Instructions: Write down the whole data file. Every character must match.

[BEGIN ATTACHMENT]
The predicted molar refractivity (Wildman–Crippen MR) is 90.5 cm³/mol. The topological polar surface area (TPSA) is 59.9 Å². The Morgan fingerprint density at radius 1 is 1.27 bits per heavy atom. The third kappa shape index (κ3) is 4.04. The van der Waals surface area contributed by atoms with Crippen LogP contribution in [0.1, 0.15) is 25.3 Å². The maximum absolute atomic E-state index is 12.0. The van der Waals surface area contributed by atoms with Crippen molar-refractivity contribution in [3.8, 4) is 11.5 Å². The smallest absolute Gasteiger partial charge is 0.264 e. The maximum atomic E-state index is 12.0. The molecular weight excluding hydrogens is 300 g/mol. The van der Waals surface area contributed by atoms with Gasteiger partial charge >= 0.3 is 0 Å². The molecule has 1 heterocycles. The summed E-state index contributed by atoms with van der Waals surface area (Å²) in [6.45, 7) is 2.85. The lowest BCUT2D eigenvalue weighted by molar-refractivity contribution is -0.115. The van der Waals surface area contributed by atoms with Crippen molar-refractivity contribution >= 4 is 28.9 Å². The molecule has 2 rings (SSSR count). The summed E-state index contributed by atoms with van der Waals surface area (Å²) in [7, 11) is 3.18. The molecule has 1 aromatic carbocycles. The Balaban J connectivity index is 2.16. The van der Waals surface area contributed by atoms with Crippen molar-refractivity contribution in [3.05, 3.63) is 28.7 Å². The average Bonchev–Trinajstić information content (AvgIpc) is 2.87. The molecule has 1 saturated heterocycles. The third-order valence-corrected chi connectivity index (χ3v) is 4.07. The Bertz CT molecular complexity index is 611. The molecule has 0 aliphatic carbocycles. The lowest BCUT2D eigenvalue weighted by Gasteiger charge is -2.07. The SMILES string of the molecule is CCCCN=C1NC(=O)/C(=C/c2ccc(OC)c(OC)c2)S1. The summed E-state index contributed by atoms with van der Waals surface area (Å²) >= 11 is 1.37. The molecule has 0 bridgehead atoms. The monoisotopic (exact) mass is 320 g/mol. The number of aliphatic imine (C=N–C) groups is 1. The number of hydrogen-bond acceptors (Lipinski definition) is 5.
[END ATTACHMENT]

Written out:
The predicted molar refractivity (Wildman–Crippen MR) is 90.5 cm³/mol. The topological polar surface area (TPSA) is 59.9 Å². The Morgan fingerprint density at radius 1 is 1.27 bits per heavy atom. The third kappa shape index (κ3) is 4.04. The van der Waals surface area contributed by atoms with Crippen LogP contribution in [0.1, 0.15) is 25.3 Å². The maximum absolute atomic E-state index is 12.0. The van der Waals surface area contributed by atoms with Crippen molar-refractivity contribution in [3.8, 4) is 11.5 Å². The smallest absolute Gasteiger partial charge is 0.264 e. The maximum atomic E-state index is 12.0. The molecular weight excluding hydrogens is 300 g/mol. The van der Waals surface area contributed by atoms with Gasteiger partial charge >= 0.3 is 0 Å². The molecule has 1 heterocycles. The summed E-state index contributed by atoms with van der Waals surface area (Å²) in [6.45, 7) is 2.85. The lowest BCUT2D eigenvalue weighted by molar-refractivity contribution is -0.115. The van der Waals surface area contributed by atoms with Crippen molar-refractivity contribution >= 4 is 28.9 Å². The molecule has 2 rings (SSSR count). The summed E-state index contributed by atoms with van der Waals surface area (Å²) in [7, 11) is 3.18. The molecule has 1 aromatic carbocycles. The Balaban J connectivity index is 2.16. The van der Waals surface area contributed by atoms with Crippen molar-refractivity contribution in [3.05, 3.63) is 28.7 Å². The average Bonchev–Trinajstić information content (AvgIpc) is 2.87. The molecule has 1 saturated heterocycles. The third-order valence-corrected chi connectivity index (χ3v) is 4.07. The Bertz CT molecular complexity index is 611. The molecule has 0 aliphatic carbocycles. The lowest BCUT2D eigenvalue weighted by Gasteiger charge is -2.07. The SMILES string of the molecule is CCCCN=C1NC(=O)/C(=C/c2ccc(OC)c(OC)c2)S1. The summed E-state index contributed by atoms with van der Waals surface area (Å²) >= 11 is 1.37. The molecule has 0 bridgehead atoms. The monoisotopic (exact) mass is 320 g/mol. The number of aliphatic imine (C=N–C) groups is 1. The number of hydrogen-bond acceptors (Lipinski definition) is 5.